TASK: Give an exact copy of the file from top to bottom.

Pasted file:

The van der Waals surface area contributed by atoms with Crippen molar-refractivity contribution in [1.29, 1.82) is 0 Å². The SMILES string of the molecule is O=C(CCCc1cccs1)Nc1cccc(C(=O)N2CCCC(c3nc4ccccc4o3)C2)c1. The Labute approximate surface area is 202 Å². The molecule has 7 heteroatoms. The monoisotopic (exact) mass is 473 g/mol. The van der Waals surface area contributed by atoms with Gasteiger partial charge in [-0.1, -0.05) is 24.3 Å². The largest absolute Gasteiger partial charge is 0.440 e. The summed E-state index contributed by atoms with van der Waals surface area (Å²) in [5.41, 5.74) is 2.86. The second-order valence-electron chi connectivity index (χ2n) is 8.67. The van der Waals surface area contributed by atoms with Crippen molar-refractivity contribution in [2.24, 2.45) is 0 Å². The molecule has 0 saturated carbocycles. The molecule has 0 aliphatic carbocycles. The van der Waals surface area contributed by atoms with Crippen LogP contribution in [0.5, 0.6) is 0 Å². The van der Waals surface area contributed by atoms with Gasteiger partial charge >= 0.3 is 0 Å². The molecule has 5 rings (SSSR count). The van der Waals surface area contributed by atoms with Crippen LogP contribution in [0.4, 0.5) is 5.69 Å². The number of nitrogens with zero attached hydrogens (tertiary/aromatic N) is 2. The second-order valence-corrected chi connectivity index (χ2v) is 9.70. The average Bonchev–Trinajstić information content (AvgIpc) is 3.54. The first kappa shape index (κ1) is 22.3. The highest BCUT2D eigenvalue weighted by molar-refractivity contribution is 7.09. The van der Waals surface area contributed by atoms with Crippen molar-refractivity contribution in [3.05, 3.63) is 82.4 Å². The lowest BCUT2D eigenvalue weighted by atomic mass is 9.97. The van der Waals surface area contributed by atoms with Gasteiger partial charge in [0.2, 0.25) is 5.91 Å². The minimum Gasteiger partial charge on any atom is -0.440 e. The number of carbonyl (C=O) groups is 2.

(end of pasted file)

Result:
The van der Waals surface area contributed by atoms with Crippen molar-refractivity contribution in [1.29, 1.82) is 0 Å². The SMILES string of the molecule is O=C(CCCc1cccs1)Nc1cccc(C(=O)N2CCCC(c3nc4ccccc4o3)C2)c1. The Labute approximate surface area is 202 Å². The molecule has 7 heteroatoms. The monoisotopic (exact) mass is 473 g/mol. The van der Waals surface area contributed by atoms with Gasteiger partial charge in [-0.1, -0.05) is 24.3 Å². The largest absolute Gasteiger partial charge is 0.440 e. The summed E-state index contributed by atoms with van der Waals surface area (Å²) in [5.41, 5.74) is 2.86. The second-order valence-electron chi connectivity index (χ2n) is 8.67. The van der Waals surface area contributed by atoms with Crippen molar-refractivity contribution in [2.24, 2.45) is 0 Å². The molecule has 0 saturated carbocycles. The molecule has 0 aliphatic carbocycles. The van der Waals surface area contributed by atoms with Crippen LogP contribution in [0.5, 0.6) is 0 Å². The van der Waals surface area contributed by atoms with Gasteiger partial charge >= 0.3 is 0 Å². The molecule has 5 rings (SSSR count). The van der Waals surface area contributed by atoms with Crippen LogP contribution in [0.4, 0.5) is 5.69 Å². The number of nitrogens with zero attached hydrogens (tertiary/aromatic N) is 2. The second-order valence-corrected chi connectivity index (χ2v) is 9.70. The average Bonchev–Trinajstić information content (AvgIpc) is 3.54. The first kappa shape index (κ1) is 22.3. The highest BCUT2D eigenvalue weighted by molar-refractivity contribution is 7.09. The van der Waals surface area contributed by atoms with Crippen molar-refractivity contribution in [3.05, 3.63) is 82.4 Å². The lowest BCUT2D eigenvalue weighted by atomic mass is 9.97. The van der Waals surface area contributed by atoms with Gasteiger partial charge in [0.2, 0.25) is 5.91 Å². The minimum Gasteiger partial charge on any atom is -0.440 e. The number of carbonyl (C=O) groups is 2.